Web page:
Twenty-two percent of public school teachers and administrators in New York school districts outside New York City—including about half in the city’s suburbs—were paid more than $100,000 during the 2015-16 school year, according to data added today to SeeThroughNY, the Empire Center’s transparency website.
“School taxes make up the biggest part of our property tax bills, and personnel costs make up the biggest part of our school budgets,” said Tim Hoefer, executive director of the Empire Center. “Taxpayers have a right to examine that spending and decide for themselves whether they’re getting their money’s worth.”
The number of teachers and administrators collecting six-figure pay has nearly doubled since the salary data were first posted on SeeThroughNY in 2008-09, Hoefer said. As of 2015-16, 54 percent of Westchester County teachers and administrators were paid more than $100,000, as were 48 percent of those on Long Island.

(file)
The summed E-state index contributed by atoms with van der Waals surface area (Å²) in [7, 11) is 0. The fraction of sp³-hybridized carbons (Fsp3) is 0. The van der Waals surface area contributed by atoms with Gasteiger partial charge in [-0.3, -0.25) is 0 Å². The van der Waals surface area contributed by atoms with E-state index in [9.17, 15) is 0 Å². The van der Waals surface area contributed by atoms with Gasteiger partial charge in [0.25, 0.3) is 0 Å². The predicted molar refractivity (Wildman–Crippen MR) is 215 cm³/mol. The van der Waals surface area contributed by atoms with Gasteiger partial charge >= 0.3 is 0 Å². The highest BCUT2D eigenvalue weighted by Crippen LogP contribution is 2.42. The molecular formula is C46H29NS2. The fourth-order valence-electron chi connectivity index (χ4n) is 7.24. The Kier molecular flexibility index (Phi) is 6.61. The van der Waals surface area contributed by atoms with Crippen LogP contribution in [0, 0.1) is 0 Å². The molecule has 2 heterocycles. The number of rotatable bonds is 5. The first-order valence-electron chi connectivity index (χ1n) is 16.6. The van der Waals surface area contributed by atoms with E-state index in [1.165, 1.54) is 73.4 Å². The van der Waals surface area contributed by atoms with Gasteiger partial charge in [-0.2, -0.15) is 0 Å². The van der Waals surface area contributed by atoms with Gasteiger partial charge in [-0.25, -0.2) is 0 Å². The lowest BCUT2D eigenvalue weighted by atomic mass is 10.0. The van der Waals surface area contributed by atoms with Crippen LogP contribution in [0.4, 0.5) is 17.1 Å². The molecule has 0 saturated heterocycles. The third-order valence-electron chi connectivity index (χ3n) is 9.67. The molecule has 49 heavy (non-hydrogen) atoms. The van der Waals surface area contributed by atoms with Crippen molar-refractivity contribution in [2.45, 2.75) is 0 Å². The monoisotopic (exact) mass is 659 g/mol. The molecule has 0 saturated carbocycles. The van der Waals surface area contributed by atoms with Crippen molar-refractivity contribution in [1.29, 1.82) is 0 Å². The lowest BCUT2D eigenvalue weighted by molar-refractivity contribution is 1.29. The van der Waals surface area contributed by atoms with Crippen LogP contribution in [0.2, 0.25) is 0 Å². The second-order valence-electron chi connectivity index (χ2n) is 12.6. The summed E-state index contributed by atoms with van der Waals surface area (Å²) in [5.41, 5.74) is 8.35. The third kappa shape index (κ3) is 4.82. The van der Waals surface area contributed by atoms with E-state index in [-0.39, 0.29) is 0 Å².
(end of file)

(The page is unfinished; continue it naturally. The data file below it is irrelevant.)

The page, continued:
SeeThroughNY’s school district pay data are based on information reported by the districts to the New York State Teachers’ Retirement System, which covers all educational professionals employed outside New York City, and the New York State and Local Retirement System, to which other employees belong. While the highest pay generally goes to superintendents, the amounts also include added severance payments to retiring teachers and other employees.
School district contracts with teachers unions and superintendents can also be examined on SeeThroughNY.
The Empire Center, based in Albany, is an independent, non-profit, non-partisan think tank dedicated to promoting policies to make New York a better place to live, work and do business.
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